Extractive Industries on a Rampage:
Consequences of a Liberalised Mining Sector

Souparna Lahiri

The Indian mining sector is experiencing profound changes ever since the Government of India announced its New Mineral Policy in 1994. The new policy has opened up excavation, extraction and processing in the mining sector to not only the Indian private industries but also the global mining giants.

The new Mineral Policy brought in the following changes:

1. Thirteen minerals viz. iron ore, manganese, chrome, sulphur, gold, diamond, copper, lead, zinc, molybdenum, tungsten, nickel and platinum group of minerals have been deleted from the list exclusively reserved for the public sector. They are now open to exploitation by the private sector.

2. The ceiling on foreign equity investment in the mining industry has been raised to 50 per cent in Indian companies engaged in mining activities.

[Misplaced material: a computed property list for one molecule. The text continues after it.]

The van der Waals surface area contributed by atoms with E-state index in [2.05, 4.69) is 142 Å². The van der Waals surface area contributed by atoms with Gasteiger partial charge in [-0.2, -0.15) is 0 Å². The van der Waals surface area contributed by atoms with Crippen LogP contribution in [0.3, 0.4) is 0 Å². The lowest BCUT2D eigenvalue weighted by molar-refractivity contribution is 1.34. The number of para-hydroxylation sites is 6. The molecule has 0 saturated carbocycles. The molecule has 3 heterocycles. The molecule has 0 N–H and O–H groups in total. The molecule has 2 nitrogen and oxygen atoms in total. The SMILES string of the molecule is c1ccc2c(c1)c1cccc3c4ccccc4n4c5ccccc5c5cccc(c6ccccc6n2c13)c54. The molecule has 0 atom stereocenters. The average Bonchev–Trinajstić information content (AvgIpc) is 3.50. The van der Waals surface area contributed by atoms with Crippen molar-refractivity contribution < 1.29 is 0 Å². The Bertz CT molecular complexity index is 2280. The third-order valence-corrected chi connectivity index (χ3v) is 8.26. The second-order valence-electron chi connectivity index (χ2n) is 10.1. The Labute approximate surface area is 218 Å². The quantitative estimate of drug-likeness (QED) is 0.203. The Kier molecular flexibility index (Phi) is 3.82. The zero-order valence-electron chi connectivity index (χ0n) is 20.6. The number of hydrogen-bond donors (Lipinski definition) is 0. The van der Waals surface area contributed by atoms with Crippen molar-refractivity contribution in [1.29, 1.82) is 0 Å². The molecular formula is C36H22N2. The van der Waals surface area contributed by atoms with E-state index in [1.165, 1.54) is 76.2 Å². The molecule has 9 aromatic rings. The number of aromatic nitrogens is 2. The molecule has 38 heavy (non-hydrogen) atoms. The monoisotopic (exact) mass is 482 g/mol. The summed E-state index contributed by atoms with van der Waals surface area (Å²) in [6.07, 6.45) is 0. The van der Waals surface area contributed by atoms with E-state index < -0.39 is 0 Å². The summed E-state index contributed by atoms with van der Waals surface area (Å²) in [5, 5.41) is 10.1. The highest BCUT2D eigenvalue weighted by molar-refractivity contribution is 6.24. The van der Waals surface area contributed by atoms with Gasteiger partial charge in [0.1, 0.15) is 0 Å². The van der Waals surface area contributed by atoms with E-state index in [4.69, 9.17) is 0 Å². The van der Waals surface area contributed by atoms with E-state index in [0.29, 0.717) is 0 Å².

3. Mineral and metal processing units which wish to develop captive mines to secure assured supplies of raw material are now permitted to invite foreign equity participation. Equity participation over 50 per cent by foreign parties can also be considered.

4. States no longer require Central approval for grant of mining or prospecting licenses in the case of 15 minerals: apatite, phosphate ores, barites, dolomite, gypsum, kyanite, manganese, molybdenum, nickel, platinum and other precious metals, silimanite and silver, sulphur and its ores, tin, tungsten and vanadium ore.

5. The period of prospecting licenses has been raised from two to three years with a provision for renewal so that the total period does not exceed five years.

6. The period of mining lease has been increased to a minimum of 20 years and a maximum of 30 years with provision for renewal for another 20 years.

Subsequently, in December 1999, the Mines and Minerals (Regulation & Development) Act, 1957, was further amended and made investor friendly. The Foreign Direct Investment policy in mining sector was further liberalized in January 1997 which opened up an automatic approval route for investments involving foreign equity participation upto 74 per cent in services incidental to mining. Several changes were also made on 11th February 2000 including: